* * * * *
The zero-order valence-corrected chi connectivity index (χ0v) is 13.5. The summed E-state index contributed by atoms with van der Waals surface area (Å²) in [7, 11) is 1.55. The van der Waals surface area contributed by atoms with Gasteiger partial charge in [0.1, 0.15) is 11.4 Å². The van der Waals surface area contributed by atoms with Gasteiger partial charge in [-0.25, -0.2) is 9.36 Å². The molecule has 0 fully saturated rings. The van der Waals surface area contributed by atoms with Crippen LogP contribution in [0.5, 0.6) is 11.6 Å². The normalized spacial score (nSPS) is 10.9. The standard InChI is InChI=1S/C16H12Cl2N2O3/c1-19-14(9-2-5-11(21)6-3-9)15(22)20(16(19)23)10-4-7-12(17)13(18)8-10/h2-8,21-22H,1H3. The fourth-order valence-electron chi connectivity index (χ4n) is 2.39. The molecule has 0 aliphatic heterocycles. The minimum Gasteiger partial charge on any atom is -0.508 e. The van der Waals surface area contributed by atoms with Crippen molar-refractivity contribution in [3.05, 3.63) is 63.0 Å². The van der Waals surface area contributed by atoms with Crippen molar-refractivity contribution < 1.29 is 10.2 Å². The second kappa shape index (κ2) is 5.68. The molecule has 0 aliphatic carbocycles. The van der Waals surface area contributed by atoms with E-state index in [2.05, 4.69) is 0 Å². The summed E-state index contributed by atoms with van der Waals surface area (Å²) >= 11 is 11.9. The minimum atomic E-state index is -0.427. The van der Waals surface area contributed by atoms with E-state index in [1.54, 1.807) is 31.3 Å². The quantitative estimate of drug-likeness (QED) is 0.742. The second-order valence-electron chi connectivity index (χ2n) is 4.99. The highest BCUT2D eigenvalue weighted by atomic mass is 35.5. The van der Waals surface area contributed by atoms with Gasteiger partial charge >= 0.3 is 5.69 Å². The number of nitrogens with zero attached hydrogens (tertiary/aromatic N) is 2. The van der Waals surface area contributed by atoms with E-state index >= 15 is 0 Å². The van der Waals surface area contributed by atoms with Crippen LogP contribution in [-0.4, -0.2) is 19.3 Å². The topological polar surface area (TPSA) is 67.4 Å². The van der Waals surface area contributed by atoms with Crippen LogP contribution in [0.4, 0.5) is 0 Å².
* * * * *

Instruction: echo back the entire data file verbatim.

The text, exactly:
The zero-order valence-corrected chi connectivity index (χ0v) is 13.5. The summed E-state index contributed by atoms with van der Waals surface area (Å²) in [7, 11) is 1.55. The van der Waals surface area contributed by atoms with Gasteiger partial charge in [0.1, 0.15) is 11.4 Å². The van der Waals surface area contributed by atoms with Gasteiger partial charge in [-0.25, -0.2) is 9.36 Å². The molecule has 0 fully saturated rings. The van der Waals surface area contributed by atoms with Crippen LogP contribution in [0.5, 0.6) is 11.6 Å². The normalized spacial score (nSPS) is 10.9. The standard InChI is InChI=1S/C16H12Cl2N2O3/c1-19-14(9-2-5-11(21)6-3-9)15(22)20(16(19)23)10-4-7-12(17)13(18)8-10/h2-8,21-22H,1H3. The fourth-order valence-electron chi connectivity index (χ4n) is 2.39. The molecule has 0 aliphatic heterocycles. The minimum Gasteiger partial charge on any atom is -0.508 e. The van der Waals surface area contributed by atoms with Crippen molar-refractivity contribution in [3.05, 3.63) is 63.0 Å². The van der Waals surface area contributed by atoms with Crippen molar-refractivity contribution < 1.29 is 10.2 Å². The second kappa shape index (κ2) is 5.68. The molecule has 0 aliphatic carbocycles. The van der Waals surface area contributed by atoms with E-state index in [2.05, 4.69) is 0 Å². The summed E-state index contributed by atoms with van der Waals surface area (Å²) >= 11 is 11.9. The minimum atomic E-state index is -0.427. The van der Waals surface area contributed by atoms with E-state index in [1.54, 1.807) is 31.3 Å². The quantitative estimate of drug-likeness (QED) is 0.742. The second-order valence-electron chi connectivity index (χ2n) is 4.99. The highest BCUT2D eigenvalue weighted by atomic mass is 35.5. The van der Waals surface area contributed by atoms with Gasteiger partial charge >= 0.3 is 5.69 Å². The number of nitrogens with zero attached hydrogens (tertiary/aromatic N) is 2. The van der Waals surface area contributed by atoms with E-state index >= 15 is 0 Å². The van der Waals surface area contributed by atoms with Crippen LogP contribution in [-0.4, -0.2) is 19.3 Å². The topological polar surface area (TPSA) is 67.4 Å². The van der Waals surface area contributed by atoms with Crippen LogP contribution in [0.4, 0.5) is 0 Å².